The first and great single from the band Hospitality is called “Friends of Friends”, and it’s a peppy and fun pop-rock song about exactly what the title suggests. The vibe of the song is warm and playful, and that’s a great way to describe the band as a whole – listening to their music is the auditory equivalent of a night out with friends. To clarify, their self-titled debut album isn’t some massive party involving drinking and debauchery, which sometimes defines our nights out with friends. No, this is more of a driving or walking around a city, stumbling into shops and goofing off with funny looking hats, and playing around in a park after sunset sort of vibe. There’s an innocence and purity that adds to the good-natured themes as well, even as a few tracks involve the ups and downs of relationships. A good band-to-band comparison would be to call Hospitality the more upbeat, less countrified American version of Camera Obscura, with strong hints of Belle & Sebastian. Considering how lovely both of those bands are, Hospitality appear to be well on their way towards a similar degree of respect.
The journey of Hospitality has been an interesting one thus far. They formed sometime back in the mid-00s, essentially a collection of friends, relative and lovers. Their lineup included sisters Amber and Gia Papini, multi-instrumentalist Nathan Michel, and bassist Brian Betancourt. Gia has since left the band, and Amber married Nathan, so they’re currently a trio. They weren’t in 2008 though, when after playing a show at Cake Shop in their hometown of New York City, they were approached by musician and producer Karl Blau, who was impressed and wanted to work with them. They very cheaply recorded a six-song EP, which was like their new album in that it was self-titled, and chose to self-release it as well. That earned them a decent amount of attention, however they put much of that early hype on hold to work on side projects and deal with some personal issues. They eventually reconvened however, and spent some time in a proper studio early last year recording their first full length effort with Michel and Shane Stoneback (Vampire Weekend, Sleigh Bells) co-producing. After a few months of shopping around, Hospitality eventually signed to Merge Records late last year, hence the early 2012 release date.
Long time fans of Hospitality from their EP days will immediately recognize a couple of older songs making a reappearance. In 2008 that EP was put together using a 4-track recorder inside an apartment in Red Hook. Naturally, the end product came out sounding very lo-fi, and things have been cleaned up significantly since then. Everything on the album has a neat polish to it, as working in a professional recording studio will do that for you. That means tracks like “Betty Wang” and “Argonauts” got the same sonic upgrade too. Structurally, the EP transfers remain very similar to their original versions, the only notable changes come via tempo and tightness. “Betty Wang” strikes far harder and better than it did originally, amping up the energy and emotional investment to really sell us on the story. The same can be said for ballad “Julie”, which feels more expansive and gorgeous than before. The additional clarity on the carried over tracks also shows off more nuanced and layered instrumentation, though it’s most noticeable on the new songs like “Eight Avenue” and the brisk closer “All Day Today”.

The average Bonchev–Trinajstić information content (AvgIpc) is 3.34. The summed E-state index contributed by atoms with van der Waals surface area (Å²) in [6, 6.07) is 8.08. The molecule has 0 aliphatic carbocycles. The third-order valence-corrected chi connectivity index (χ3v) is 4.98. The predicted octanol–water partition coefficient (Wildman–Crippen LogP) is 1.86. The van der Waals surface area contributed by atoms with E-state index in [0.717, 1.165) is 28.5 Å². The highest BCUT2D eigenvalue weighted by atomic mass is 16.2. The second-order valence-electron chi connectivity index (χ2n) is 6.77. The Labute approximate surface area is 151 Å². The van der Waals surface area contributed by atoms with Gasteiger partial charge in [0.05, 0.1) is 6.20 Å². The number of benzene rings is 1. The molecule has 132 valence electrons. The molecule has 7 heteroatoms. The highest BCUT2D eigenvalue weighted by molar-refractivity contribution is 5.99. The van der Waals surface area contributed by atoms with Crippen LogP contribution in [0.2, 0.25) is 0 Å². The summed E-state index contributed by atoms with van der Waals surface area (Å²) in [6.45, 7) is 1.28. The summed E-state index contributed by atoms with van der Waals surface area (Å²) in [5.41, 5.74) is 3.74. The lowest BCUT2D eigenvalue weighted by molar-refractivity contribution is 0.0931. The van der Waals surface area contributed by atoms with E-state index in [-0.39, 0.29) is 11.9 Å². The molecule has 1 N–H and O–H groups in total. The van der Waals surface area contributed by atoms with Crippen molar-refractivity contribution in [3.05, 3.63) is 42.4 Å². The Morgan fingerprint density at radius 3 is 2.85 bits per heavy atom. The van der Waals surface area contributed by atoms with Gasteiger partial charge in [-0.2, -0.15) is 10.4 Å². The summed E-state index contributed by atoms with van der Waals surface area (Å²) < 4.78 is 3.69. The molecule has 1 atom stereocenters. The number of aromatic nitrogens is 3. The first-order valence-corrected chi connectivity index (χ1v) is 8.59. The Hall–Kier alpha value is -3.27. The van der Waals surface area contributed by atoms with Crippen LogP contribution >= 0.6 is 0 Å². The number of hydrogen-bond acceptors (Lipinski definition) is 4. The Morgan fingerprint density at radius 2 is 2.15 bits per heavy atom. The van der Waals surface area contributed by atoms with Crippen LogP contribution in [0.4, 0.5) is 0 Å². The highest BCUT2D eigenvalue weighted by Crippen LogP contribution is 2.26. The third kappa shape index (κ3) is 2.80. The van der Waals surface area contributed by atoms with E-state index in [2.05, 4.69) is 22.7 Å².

Where Hospitality truly shines though is through the contributions of Amber Papini. Her vocals, similarly styled to a Tracyanne Campbell or a Laetitia Sadler, have a unique and compelling tone to them that draws you into a melody without being too overbearing or off-putting. It is a little odd that she has what appears to be an English accent despite having grown up in Kansas City, but little idiosyncrasies like that bring a small dose of extra charm to a record with plenty to spare. In addition to her voice, Papini’s lyrics are quite strong as well. Her storytelling comes off as natural and evocative, and though most of the tales are NYC-based, the twentysomething characters could really be having these experiences in any major city. If you’re of that young professional age and live in an urban environment, these songs should speak remarkably well to your own experiences, the ins and outs of everyday life. To go along with that, not every day is a perfect day, and so not every song is a perfect song on this debut album. Nothing is outright bad, but the album’s midsection can get a little mediocre at times with a couple songs that never quite make an impact. Clocking in at just over 30 minutes though, the so-so songs move by quickly enough that they make very little difference in your overall enjoyment of the record. In fact, you may find yourself wishing there was more of it once it’s over. Hospitality may not be the most innovative or original band in the world, but they definitely prove through their debut album that they know how to write a great pop song. For the majority of artists, that’s half the battle anyways.